1808 forum posts
What is the reason / physics behind this working.?
1716 forum posts
no idea but im going to try it
|130 forum posts|
would it be because 1 cutting edge is cutting before the other causing the shaped hole and putting a rag bit in there levels out the cutting edges to stop wander?
|John Stevenson||14/01/2016 00:53:03|
5068 forum posts
Dunno but I'll bet he discovered it when his shop coat got caught in the drill.
3741 forum posts
The cloth gathers the swarf and it doesn't get the chance to damage the hole?
Does it work fine without cloth at higher speeds? (lighter swarf)
Edited By Ady1 on 14/01/2016 01:10:03
|Dinosaur Engineer||14/01/2016 01:28:34|
|145 forum posts|
This "trick" is as old as the hills. I was taught this by an old toolmaker in the mid 50's ! The emery cloth puts a small chamfer on the edge of the hole before the drill starts cutting and it stops the drill from biting too quickly. Also the cloth supports the drill between the 2 cutting points and minimises the drill wandering from the proper circular path. 3 flute drills are much better at drilling thin material as the drill is supported by 3 points and not 2. The method shown does result in a hole slightly bigger than the drill because of the extra material taken out by the emery. Clamping some thicker scrap material on top of the thin material to be drilled will give the drill better support and minimise any "wandering" by the drill and gives better hole dia. control..
2904 forum posts
Doesn't say (or look like) emery cloth - just a bit of thing cotton sheet perhaps.
As ASF suggests , I guess it's damping out the vibrations that result from the bit dancing about while cutting a non-circular hole. Just enough drag to dampen its enthusiasm. The drill centre must be jigging about nicely when it's making those trianguar holes.
Edited By Muzzer on 14/01/2016 08:29:48
Edited By Muzzer on 14/01/2016 08:33:52
|Michael Gilligan||14/01/2016 08:48:36|
15891 forum posts
I've not tried it with normal drills, but that certainly calms-down chattering countersinks.
Edited By Michael Gilligan on 14/01/2016 08:49:23
|Martin Kyte||14/01/2016 08:54:18|
1903 forum posts
I would concur with the last two posts with the additional comment:-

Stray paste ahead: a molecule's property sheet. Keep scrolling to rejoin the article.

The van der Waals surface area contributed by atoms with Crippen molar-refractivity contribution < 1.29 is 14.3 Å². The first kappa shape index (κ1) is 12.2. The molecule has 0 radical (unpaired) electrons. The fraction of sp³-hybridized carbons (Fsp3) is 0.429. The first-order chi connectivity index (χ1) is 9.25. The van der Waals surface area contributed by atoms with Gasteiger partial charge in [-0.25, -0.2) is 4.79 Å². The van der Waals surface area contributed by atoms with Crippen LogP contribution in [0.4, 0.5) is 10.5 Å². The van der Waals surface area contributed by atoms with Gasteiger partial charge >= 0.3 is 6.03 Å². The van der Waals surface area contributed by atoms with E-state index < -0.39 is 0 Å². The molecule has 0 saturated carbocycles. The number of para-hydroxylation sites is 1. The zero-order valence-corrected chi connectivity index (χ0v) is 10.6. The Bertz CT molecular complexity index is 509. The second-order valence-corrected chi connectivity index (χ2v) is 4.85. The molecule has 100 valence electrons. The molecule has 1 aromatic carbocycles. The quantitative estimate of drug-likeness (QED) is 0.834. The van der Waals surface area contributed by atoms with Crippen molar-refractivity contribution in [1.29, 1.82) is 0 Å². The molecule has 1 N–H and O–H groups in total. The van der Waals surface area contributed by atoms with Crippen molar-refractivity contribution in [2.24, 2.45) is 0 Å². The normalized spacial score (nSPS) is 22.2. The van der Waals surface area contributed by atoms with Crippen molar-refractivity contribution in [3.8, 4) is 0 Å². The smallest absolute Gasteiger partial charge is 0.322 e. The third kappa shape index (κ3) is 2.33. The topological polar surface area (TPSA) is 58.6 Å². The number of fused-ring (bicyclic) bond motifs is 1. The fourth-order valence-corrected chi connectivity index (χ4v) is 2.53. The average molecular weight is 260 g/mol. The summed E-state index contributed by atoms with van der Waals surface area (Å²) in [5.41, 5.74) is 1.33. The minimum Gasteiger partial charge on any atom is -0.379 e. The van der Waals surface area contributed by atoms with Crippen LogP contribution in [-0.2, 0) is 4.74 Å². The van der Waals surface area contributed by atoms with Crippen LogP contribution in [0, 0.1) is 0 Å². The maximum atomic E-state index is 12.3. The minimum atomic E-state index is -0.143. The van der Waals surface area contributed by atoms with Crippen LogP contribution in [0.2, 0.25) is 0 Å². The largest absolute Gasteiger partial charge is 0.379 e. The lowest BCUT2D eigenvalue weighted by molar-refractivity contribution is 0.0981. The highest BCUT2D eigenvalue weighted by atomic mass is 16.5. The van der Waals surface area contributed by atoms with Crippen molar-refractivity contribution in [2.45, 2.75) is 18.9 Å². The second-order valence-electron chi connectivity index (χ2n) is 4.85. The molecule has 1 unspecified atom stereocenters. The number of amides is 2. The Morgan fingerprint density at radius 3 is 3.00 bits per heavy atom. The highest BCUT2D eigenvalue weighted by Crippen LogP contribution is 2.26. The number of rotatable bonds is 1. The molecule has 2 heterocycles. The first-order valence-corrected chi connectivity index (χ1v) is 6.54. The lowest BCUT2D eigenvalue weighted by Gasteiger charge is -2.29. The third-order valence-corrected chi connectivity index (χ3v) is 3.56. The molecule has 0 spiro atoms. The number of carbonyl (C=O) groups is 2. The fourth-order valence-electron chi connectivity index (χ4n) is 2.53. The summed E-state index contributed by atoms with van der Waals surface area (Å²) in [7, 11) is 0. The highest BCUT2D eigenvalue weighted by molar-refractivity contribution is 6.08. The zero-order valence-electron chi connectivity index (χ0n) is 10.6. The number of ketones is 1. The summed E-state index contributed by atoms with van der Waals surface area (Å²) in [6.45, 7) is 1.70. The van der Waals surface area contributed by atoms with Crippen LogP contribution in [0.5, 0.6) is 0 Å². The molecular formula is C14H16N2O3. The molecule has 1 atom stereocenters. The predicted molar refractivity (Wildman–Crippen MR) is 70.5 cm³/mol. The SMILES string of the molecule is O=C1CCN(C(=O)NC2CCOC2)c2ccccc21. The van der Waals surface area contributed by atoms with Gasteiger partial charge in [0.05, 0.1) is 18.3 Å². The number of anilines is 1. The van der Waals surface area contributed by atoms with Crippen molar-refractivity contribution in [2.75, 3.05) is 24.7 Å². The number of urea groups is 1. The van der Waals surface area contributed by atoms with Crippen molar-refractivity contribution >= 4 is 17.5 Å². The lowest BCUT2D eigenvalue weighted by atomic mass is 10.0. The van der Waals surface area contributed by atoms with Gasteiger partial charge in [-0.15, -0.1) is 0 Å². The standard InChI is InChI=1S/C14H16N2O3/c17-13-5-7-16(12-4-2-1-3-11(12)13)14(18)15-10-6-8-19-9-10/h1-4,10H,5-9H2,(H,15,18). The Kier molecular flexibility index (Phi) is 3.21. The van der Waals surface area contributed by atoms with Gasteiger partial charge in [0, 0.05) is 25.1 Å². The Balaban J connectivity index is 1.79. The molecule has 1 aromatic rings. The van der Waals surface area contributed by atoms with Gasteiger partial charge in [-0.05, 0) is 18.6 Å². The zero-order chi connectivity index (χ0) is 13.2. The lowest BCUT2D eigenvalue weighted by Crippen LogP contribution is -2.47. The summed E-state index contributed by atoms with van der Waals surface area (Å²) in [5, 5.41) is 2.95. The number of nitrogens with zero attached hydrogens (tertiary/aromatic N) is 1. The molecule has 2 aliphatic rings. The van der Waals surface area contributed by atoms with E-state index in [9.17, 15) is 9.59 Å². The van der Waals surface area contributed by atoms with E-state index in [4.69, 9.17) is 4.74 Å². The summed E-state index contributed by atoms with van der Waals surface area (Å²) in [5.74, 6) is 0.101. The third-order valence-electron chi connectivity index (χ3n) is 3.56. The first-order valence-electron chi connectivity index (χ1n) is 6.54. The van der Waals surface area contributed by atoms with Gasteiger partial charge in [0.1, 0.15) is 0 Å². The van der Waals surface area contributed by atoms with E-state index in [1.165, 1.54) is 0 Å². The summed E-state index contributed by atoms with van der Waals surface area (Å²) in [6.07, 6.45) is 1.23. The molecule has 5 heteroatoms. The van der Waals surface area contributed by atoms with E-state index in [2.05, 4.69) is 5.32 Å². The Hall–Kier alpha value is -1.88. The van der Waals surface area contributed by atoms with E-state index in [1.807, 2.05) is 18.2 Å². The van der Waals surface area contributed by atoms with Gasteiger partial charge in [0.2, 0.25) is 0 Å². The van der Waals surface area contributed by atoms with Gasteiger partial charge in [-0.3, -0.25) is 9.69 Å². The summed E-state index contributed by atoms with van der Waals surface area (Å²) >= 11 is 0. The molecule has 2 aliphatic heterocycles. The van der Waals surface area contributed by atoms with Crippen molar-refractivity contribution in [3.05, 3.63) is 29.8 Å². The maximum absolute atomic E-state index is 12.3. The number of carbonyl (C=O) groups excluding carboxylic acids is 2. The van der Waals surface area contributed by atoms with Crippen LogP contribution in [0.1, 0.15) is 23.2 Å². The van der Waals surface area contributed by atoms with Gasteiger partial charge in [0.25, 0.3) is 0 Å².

It's about getting an accurate start to the hole. Once that has been achieved the hole progresses correctly. Basically it stops the tips of the cutting edges grabbing and throwing the drill off centre. Once this has happened the drill follows the odd shaped hole all the way through.
|jason udall||14/01/2016 08:56:34|
|2025 forum posts|
My belief is that in part damping and support for the point of the drill...stabilization.
Its old..saw it listed as tip-dodge..in 1800's book..old then...
|David Clark 1||14/01/2016 10:40:42|
3357 forum posts
Just drill hole a bit undersize and finish with a slot drill.
|Chris Evans 6||14/01/2016 10:55:36|
1703 forum posts
That was one of the first things shown to me when I started my tool making apprenticeship in 1963. We never questioned how it worked, just applied the method of a bit or worn emery cloth.
|Gordon W||14/01/2016 11:44:23|
|2011 forum posts|
I've always assumed the cloth or emery cloth fills the flutes up, so creating a "solid" tip that works a bit like an end mill.
|Dinosaur Engineer||14/01/2016 15:43:30|
|145 forum posts|
The method will work with ordinary cloth but works better with fine to meduim emery cloth.
Edited By Dinosaur Engineer on 14/01/2016 15:44:52
|396 forum posts|
It fills the flutes and stops the web wandering when it starts to bite, use worn out emery tape folded double with the grit faces inwards, the resulting hole will be round but slightly oversize.
|Nigel McBurney 1||14/01/2016 17:34:09|
717 forum posts
I was shown this trick many years ago,the method was to use a small piece , rag folded over and over to get 8 thicknesses, works well on thin sheet ,the rag fills up the flutes and makes the drill work like a reamer,
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